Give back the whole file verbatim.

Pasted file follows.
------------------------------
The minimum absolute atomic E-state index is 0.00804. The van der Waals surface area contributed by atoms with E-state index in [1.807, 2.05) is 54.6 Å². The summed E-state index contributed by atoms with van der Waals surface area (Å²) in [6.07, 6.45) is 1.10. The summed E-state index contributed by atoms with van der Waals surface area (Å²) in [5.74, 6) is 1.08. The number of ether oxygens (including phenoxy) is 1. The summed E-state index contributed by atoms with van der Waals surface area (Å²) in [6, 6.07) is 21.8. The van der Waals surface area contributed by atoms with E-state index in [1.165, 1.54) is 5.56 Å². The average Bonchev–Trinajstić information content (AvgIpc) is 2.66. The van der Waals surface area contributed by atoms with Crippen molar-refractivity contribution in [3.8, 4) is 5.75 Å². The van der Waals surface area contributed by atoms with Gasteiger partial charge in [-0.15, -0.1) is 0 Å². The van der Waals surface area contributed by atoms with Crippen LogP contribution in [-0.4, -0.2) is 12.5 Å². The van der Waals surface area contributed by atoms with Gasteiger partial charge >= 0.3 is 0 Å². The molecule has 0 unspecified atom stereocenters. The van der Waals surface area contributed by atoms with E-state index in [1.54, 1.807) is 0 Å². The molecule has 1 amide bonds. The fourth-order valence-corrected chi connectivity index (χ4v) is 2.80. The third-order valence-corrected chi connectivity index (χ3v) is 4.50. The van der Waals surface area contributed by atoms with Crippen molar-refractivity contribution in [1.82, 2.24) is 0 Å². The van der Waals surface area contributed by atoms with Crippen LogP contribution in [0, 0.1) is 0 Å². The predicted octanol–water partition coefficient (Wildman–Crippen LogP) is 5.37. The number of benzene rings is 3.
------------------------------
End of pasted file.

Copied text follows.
The minimum absolute atomic E-state index is 0.00804. The van der Waals surface area contributed by atoms with E-state index in [1.807, 2.05) is 54.6 Å². The summed E-state index contributed by atoms with van der Waals surface area (Å²) in [6.07, 6.45) is 1.10. The summed E-state index contributed by atoms with van der Waals surface area (Å²) in [5.74, 6) is 1.08. The number of ether oxygens (including phenoxy) is 1. The summed E-state index contributed by atoms with van der Waals surface area (Å²) in [6, 6.07) is 21.8. The van der Waals surface area contributed by atoms with E-state index in [1.165, 1.54) is 5.56 Å². The average Bonchev–Trinajstić information content (AvgIpc) is 2.66. The van der Waals surface area contributed by atoms with Crippen molar-refractivity contribution in [3.8, 4) is 5.75 Å². The van der Waals surface area contributed by atoms with Gasteiger partial charge in [-0.15, -0.1) is 0 Å². The van der Waals surface area contributed by atoms with Crippen LogP contribution in [-0.4, -0.2) is 12.5 Å². The van der Waals surface area contributed by atoms with Gasteiger partial charge >= 0.3 is 0 Å². The molecule has 0 unspecified atom stereocenters. The van der Waals surface area contributed by atoms with E-state index in [1.54, 1.807) is 0 Å². The molecule has 1 amide bonds. The fourth-order valence-corrected chi connectivity index (χ4v) is 2.80. The third-order valence-corrected chi connectivity index (χ3v) is 4.50. The van der Waals surface area contributed by atoms with Crippen molar-refractivity contribution in [1.82, 2.24) is 0 Å². The van der Waals surface area contributed by atoms with Crippen LogP contribution in [0, 0.1) is 0 Å². The predicted octanol–water partition coefficient (Wildman–Crippen LogP) is 5.37. The number of benzene rings is 3.